Ways to Live Forever was adapted for the big screen. 


True facts about Ways to Live Forever.

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Wonder by R.J. Palacio. Knopf, 2012. Interest level: Grades 5-8. 


Knopf's Description:

August Pullman was born with a facial deformity that, up until now, has prevented him from going to a mainstream school. Starting 5th grade at Beecher Prep, he wants nothing more than to be treated as an ordinary kid—but his new classmates can’t get past Auggie’s extraordinary face. WONDER, now a #1 New York Times bestseller and included on the Texas Bluebonnet Award master list, begins from Auggie’s point of view, but soon switches to include his classmates, his sister, her boyfriend, and others. These perspectives converge in a portrait of one community’s struggle with empathy, compassion, and acceptance. 

Random House created a wonderful discussion and educator guide.

Becky Anderson sat down with R.J Palacio.

Check out R.J.'s nerdy essay. 


Chip Kidd chatted with R.J. Palacio about Wonder and Choose Kind.


Download a CHOOSE KIND certificate

Wonder made Betsy Bird's Top 100 Children’s Novels poll

R.J. Palacio reads a chapter from Wonder.

Colby Sharp interviewed R.J. Palacio.  

 Children’s literature expert Anita Silvey featured Wonder on D.E.A.R. Day.  




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Bamboo People by Mitali Perkins. Charlesbridge, 2010. 

Charlesbridge's Description: 

This coming-of-age story is narrated by two fourteen-year-old boys on opposing sides of the conflict between the Burmese government and the Karenni, one of the many ethnic minorities in Burma. Chiko, a studious Burmese youth, has been seized by the government for his liberal views and is conscripted into the Burmese army. Tu Reh, a Karenni boy whose home and bamboo fields are destroyed by the Burmese soldiers, is eager to fight for his people. When Chiko and Tu Reh meet, a close friendship is forged, demonstrating their courage to overcome violence and prejudice.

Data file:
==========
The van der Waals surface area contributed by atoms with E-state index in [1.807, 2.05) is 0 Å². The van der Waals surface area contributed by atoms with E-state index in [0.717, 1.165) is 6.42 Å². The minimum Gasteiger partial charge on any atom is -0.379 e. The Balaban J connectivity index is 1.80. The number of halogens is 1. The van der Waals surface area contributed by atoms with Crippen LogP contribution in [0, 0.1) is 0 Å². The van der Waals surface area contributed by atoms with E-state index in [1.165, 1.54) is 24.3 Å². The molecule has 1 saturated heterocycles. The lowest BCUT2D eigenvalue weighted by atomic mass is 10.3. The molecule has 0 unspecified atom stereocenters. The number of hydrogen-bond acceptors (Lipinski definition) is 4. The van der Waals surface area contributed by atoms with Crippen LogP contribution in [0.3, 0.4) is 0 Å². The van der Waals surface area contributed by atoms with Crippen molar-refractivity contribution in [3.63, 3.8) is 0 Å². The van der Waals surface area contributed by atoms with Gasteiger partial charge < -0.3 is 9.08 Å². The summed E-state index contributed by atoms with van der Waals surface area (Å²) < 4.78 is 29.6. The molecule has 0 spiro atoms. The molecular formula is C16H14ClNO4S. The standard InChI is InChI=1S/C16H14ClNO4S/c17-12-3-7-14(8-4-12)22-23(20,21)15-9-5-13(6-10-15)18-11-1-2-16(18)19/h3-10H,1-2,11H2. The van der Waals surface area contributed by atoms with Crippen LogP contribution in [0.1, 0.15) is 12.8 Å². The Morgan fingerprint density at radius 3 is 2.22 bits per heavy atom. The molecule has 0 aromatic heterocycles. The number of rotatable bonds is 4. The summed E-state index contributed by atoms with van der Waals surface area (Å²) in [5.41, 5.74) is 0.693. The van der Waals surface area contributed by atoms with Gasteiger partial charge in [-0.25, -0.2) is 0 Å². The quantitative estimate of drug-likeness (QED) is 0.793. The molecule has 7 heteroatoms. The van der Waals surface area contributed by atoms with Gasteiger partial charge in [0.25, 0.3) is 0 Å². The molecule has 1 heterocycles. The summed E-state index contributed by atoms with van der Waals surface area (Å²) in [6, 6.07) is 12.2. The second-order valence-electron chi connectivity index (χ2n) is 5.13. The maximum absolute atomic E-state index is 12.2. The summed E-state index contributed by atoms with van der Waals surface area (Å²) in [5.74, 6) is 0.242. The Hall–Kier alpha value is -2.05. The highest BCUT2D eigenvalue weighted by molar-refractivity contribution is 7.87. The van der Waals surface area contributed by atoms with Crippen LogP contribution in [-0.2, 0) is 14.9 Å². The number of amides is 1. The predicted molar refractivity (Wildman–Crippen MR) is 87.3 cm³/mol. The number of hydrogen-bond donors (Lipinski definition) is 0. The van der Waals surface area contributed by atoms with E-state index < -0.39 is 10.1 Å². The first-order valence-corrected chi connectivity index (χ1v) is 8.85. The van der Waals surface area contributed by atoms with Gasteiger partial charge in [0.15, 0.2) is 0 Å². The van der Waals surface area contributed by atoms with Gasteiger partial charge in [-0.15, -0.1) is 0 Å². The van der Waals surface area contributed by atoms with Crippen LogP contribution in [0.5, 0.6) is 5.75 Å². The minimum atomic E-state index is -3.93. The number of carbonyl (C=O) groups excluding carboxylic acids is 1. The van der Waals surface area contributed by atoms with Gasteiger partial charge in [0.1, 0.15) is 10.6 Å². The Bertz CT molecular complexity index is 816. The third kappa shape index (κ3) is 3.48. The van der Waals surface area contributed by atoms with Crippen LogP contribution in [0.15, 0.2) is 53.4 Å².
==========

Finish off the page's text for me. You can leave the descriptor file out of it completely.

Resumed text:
Erin Broderick is an innovative teacher-librarian in Newton, Massachusetts. I invited Erin on Watch. Connect. Read. to chat about Mitali Perkin's visit to her school library.

I wrote the words in green, and Erin wrote the words in black. Thank you, Erin!



* Mitali Perkins visited my school library to talk with 4th graders about writing (and reading!) between cultures. Mitali visits with the 4th graders every year and we always eagerly anticipate her presentation!

*Mitali emphasized that we all need stories. Stories to find ourselves in and stories to lose ourselves in. She talked about her experience growing up with immigrant parents and trying to fit in among her peers in the United States.

*I connect students with authors because of the correlations students make to their own writing and experience. I had several students really make strong connections to the stories Mitali was sharing about feeling different from the majority of her classmates.




*Bamboo People is now the most sought out book among 4th graders. It is also a wonderful story about an unexpected friendship that develops among the political unrest and conflict in Burma.





*I am certain my students walked away from Mitali’s visit rethinking the power of stories. She shared some books that were important to her during her childhood, and I heard children murmuring about their own keystone books, ones they reread and reread. The stories she shared about her family and career also sparked discussion and curiosity among the students.




*I always recommend Mitali’s books to readers who appreciate new perspectives and insight to life in other cultures (and some who may not know it yet!). Since she is a local author, students are always eager to read a book written by someone who lives in their town!


*Mr. Schu, you should have asked me about our new school library blog! The comments were fast and furious after Mitali's visit, including 5th graders remembering her fondly, and awed students when Mitali herself commented back.

                Part One | Part Two Part Three